Trying to differentiate between language and dialect is definitely not an easy task. While brainstorming in groups on the matter, criteria such as the proportion of a population that uses a language variety over another, the region where a language variety is most frequently used and the context of language use came to mind. The more our group tried to come up with examples of language use to determine whether these fell into the category of a language or a dialect, the more we started discussing issues related to power and the institutionalization of certain language varieties.
Our definition, by the end of the exercise was that the dominant language variety becomes widely recognized as such through its institutionalization, and is referred to as a so-called standard language or an official language, whereas other varieties deviating from it are labelled as the so-called dialects. Interestingly, a language does not necessarily become predominant for being used by the majority of a population. On the contrary, a language variety often becomes salient because it is associated with high education and social prestige. This association is the outcome of this variety’s extensive use in the media, in educational institutions, in formal settings, among politicians, policy makers, businesswomen and businessmen, scholars and people in general who are widely respected in their fields.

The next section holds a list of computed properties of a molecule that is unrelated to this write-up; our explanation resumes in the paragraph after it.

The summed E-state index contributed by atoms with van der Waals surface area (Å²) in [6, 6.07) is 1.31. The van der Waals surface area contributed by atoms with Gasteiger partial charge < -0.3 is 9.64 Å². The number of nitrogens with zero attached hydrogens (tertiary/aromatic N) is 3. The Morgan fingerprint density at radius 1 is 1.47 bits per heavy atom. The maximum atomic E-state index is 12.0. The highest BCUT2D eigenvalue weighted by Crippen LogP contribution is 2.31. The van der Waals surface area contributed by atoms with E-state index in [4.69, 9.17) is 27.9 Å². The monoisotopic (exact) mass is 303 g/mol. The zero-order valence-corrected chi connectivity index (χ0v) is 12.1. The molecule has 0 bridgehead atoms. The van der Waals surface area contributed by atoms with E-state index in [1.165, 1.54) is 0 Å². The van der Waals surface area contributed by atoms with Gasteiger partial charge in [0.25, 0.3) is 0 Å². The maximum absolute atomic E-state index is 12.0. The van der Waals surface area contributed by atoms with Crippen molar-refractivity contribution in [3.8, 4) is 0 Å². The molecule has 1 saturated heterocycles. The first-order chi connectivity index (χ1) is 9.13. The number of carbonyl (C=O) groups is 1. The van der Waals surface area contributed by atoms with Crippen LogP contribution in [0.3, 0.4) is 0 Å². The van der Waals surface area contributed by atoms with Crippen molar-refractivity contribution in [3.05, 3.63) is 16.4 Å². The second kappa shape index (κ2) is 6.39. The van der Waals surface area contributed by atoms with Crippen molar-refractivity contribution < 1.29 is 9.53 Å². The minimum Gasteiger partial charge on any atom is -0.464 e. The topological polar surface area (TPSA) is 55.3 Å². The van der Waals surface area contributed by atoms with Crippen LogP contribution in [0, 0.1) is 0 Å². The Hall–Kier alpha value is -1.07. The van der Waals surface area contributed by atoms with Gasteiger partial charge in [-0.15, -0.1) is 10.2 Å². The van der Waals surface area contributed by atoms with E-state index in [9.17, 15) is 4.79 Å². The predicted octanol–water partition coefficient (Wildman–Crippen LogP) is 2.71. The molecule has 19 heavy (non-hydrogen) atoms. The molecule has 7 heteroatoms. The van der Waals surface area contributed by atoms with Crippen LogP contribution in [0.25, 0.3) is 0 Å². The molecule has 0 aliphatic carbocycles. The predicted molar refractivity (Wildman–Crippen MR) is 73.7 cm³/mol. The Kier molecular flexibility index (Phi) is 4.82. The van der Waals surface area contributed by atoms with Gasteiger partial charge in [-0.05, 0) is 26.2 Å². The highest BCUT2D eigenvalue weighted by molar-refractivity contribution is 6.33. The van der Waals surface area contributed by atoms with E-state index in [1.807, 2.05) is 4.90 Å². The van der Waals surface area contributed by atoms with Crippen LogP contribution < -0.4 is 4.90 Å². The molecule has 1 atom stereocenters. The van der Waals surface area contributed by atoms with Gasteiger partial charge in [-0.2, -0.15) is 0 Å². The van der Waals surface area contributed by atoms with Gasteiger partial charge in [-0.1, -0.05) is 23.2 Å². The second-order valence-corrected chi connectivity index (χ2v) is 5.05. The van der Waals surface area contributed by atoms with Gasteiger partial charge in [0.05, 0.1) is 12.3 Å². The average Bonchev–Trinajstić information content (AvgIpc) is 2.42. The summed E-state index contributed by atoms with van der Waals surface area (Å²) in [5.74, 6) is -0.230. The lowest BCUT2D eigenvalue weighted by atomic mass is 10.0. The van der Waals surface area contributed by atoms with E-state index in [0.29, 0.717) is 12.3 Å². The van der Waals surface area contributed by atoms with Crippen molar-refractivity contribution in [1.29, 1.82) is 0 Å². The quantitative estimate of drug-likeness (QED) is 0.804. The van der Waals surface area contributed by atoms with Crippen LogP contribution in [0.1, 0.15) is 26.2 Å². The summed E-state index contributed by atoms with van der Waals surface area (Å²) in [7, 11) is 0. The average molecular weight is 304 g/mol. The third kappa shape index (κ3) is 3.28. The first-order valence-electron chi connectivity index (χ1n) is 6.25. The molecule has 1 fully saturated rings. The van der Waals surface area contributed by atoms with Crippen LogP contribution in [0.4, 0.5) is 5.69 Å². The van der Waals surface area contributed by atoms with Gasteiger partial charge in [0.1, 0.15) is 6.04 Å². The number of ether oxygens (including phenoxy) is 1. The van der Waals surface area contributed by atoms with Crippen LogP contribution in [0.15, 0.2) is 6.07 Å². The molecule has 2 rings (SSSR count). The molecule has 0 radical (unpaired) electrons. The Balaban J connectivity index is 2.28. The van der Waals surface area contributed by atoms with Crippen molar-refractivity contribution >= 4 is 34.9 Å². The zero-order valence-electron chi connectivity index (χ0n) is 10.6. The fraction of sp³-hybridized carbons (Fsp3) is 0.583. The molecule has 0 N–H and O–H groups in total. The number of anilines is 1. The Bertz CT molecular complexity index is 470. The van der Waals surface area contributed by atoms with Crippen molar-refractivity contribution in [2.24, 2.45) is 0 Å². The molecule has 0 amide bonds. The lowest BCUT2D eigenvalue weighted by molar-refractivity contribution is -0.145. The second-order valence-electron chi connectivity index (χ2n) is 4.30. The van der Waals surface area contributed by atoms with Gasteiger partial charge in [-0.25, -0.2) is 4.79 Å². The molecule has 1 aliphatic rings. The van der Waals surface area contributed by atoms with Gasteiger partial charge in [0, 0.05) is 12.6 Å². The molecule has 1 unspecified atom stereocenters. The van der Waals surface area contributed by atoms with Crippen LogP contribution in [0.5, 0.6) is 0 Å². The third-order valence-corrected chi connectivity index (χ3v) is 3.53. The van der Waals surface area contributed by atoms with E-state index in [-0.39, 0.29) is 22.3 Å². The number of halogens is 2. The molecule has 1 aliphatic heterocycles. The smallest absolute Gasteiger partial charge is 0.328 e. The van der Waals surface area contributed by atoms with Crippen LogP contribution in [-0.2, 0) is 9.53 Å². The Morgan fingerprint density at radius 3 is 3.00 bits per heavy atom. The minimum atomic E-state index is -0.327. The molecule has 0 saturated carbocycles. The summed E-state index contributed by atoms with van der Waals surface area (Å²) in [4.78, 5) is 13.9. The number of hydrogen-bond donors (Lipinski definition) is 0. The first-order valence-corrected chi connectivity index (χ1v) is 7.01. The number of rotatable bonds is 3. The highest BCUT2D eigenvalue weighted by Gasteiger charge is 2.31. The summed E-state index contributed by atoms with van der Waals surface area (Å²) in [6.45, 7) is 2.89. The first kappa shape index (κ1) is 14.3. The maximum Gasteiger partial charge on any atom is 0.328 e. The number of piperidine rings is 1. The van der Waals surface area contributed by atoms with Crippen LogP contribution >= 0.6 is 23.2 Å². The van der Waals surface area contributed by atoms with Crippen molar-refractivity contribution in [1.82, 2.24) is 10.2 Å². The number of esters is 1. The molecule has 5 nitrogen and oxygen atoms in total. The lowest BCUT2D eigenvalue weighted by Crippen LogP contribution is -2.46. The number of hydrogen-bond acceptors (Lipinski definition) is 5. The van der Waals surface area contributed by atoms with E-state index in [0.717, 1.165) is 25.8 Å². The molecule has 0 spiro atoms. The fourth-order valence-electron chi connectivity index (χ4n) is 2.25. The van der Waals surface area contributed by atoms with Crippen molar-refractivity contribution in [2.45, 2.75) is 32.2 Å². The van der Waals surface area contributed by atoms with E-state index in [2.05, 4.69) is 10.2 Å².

Throughout their learning experience, language learners seem to identify the so-called standard languages as ‘correct’ and ‘pure’, and undervalue other varieties for not adhering to their norms. One cannot help but question the reasons why certain varieties are given such power, while others are marginalized. The effects of empowering a language variety over all others are not solely linguistic; they are also social, economic and political. Indeed, language and politics always go hand in hand and while it is beneficial to seek for intelligibility between language users and a common ground is indispensable, the fact that several languages are undervalued or even on the verge of extinction, and scholars discuss about the need of their revitalization, is disheartening as well as alarming. In view of these inequalities, one needs to consider whether there should be a shift in the educational practice so as to familiarize learners with different linguistic varieties and validate them in their eyes, as opposed to solely focusing on the standard language and the ways in which an idealized native speaker would allegedly express herself or himself. Is it high time for change?
Jenkins, J. (2000). The phonology of English as an international language. New models, new norms, new goals. Oxford, England: Oxford University Press.
 Kachru, Y. (2005), Teaching and learning of World Englishes. In E. Hinkel (Ed.), Handbook of research in second language learning and teaching (pp. 155–173). Mahwah, NJ: Lawrence Erlbaum.